For instance, oil prices. Private oil companies follow international prices. Sure, the USA consumes 25 % of the world oil, but that means the majority is still consumed elsewhere. The supply and demand is as much international as domestic. And guess what happens? Oil companies do export, when the price is really good! Again, it is the markets that dictate this, but as the candidates do not want to seem powerless, they fake they have a power they do not have.

Thus, it is world of make believe.

The Bible says, wisely, that people perish for the lack of knowledge. This does not apply only to spiritual issues, it does to everything. People talk about the economy with almost doctoral authority, yet, have not idea as to the difference between assets and liabilities, currency issue, pork barrel politics, derivatives, foreign trade, and a host of other things that affect their daily living. Most people in this country still believe there is a gold standard and that the popular vote elects presidents! Thus a well-groomed dude can just tell them a whole bunch of things that are, at best, half-truths, and they fall for it. So no wonder the majority remains at the bottom of the food chain.

Over-reaction to the nth degree

Let me start by saying I do like the Beatles. I do fancy John Lennon. He was not my favorite beatle, but I acknowledge his contribution to music. He would probably not be a very good friend to me, as I found celebrities aren’t. At the least the few I met, are not ~good friend~ material. People love to say they are good friends with celebrities, because that supposedly raises their importance in society. So, we get the impression that they are good friend material, after all. You say a lie too often it becomes truth.

This post is not really about that. Is about an overreaction to a news article that was published on the internet. Supposedly, in Britain, somebody has vetoed, rather, prohibited playing Lennon’s “Imagine” in funerals.

People were going bonkers, as if somebody had excluded playing Bach in churches.

Anti-church people went crazy, of course. I suppose playing Marilyn Mason would be suitable to them. Come on, you are in a church, in a service, and the words “imagine there is no religion” does sound a bit off. To me, it is very simple.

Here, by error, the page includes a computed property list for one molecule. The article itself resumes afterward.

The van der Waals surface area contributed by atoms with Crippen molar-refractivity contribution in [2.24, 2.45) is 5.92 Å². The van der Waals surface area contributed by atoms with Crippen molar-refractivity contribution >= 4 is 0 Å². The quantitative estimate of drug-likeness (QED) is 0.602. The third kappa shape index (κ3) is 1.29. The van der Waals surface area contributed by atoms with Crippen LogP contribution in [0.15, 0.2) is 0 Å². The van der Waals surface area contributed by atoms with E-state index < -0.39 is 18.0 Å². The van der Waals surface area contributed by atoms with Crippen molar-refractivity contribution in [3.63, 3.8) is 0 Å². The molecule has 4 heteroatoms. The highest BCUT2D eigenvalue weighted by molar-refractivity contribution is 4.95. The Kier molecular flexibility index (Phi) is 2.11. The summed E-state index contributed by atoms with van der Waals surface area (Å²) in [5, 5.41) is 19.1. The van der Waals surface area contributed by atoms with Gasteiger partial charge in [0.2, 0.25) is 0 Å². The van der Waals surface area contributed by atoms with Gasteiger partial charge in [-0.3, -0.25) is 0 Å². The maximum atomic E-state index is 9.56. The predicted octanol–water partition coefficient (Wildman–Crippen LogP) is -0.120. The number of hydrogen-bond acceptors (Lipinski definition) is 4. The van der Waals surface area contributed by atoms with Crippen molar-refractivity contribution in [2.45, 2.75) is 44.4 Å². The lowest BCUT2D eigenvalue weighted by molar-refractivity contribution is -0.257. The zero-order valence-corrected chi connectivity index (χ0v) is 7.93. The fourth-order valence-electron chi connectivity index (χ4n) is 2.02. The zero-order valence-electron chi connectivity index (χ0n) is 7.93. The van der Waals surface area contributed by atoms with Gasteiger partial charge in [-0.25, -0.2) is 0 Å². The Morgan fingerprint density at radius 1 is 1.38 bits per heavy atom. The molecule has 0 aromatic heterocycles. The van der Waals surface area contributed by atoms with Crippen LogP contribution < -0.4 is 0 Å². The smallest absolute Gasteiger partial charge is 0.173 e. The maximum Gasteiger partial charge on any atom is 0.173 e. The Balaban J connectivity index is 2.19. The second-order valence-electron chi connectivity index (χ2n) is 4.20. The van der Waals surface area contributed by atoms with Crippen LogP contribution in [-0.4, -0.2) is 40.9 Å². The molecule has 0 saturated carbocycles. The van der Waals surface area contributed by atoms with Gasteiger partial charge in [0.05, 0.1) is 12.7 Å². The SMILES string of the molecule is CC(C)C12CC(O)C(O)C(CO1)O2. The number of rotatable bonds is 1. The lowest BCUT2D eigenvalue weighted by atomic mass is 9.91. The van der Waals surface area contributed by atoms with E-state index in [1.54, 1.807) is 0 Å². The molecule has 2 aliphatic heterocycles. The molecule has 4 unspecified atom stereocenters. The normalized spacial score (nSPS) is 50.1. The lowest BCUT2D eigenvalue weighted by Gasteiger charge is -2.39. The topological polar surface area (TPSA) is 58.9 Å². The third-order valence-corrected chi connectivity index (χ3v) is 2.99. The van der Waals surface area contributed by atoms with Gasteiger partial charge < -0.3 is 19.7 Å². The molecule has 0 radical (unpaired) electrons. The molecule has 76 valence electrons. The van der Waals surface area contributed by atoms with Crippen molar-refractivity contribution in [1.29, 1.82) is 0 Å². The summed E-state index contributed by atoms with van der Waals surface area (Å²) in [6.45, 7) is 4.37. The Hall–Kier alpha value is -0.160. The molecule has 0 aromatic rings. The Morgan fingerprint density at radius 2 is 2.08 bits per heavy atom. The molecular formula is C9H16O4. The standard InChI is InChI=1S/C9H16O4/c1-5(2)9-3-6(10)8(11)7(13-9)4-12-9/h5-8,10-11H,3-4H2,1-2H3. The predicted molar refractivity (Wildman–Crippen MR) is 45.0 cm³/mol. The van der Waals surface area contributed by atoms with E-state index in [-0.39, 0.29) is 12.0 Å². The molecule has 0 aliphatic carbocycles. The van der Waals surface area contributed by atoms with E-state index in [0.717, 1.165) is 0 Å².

Lennon was a man, like me, and you the reader. Sure, a good composer, only a reasonable musician and singer. Had great imagination, but he was no saint.

He is seen as the proponent of peace, he and his bride Yoko. Yet, on the same album in which the “peace anthem” Imagine appears, he slams his old pal Paul McCartney in a song called ‘How do you sleep”. A few years later realizing his faux pas, he kinda hinted the song is not about Paul, but it obviously is. Even if it is not,  JL shows in the song the aggression that people close to him always reported.

How can you have peace in the world, if the man writing the peace anthem cannot keep peace with his buddies?

Sure, I have my issues as well, as JL did. But let us stop imagining JL was somebody he was not. Just because he died a terrible death, that does not make him a saint.  Imagine is a good song, I am positive, imbued with good intentions, but I agree that it might be left out of funerals, especially in churches.

If you want to have your atheist or agnostic world views, fine, but keep it out of churches.

A sad thing about Facebook. Or kids growing up

It is not Facebook’s fault, it is life on its earnest.

A few years ago, I moved far away, and left a lot of people behind. Among them, this family that had a cute, quiet kid, who seemed very groomed, proper and intelligent.

Well, I befriended the kid in Facebook.

After a period in which he seemed to have a future in sports, now the youngster has assumed the gangsta persona.  His posts are so full of the “F” word and s**t, that it sounds like a Hollywood script. He, like millions of others, entertains the silly idea he will be a hip-hop star. Plus he is as white as it comes and his rhymes pretty much suck.

So, while social networks are excellent to keep up with people, and see they are doing well, they also allow us to witness a person’s undeterred descent.

I hope somewhere the kid wakes up from the hip-hop dream.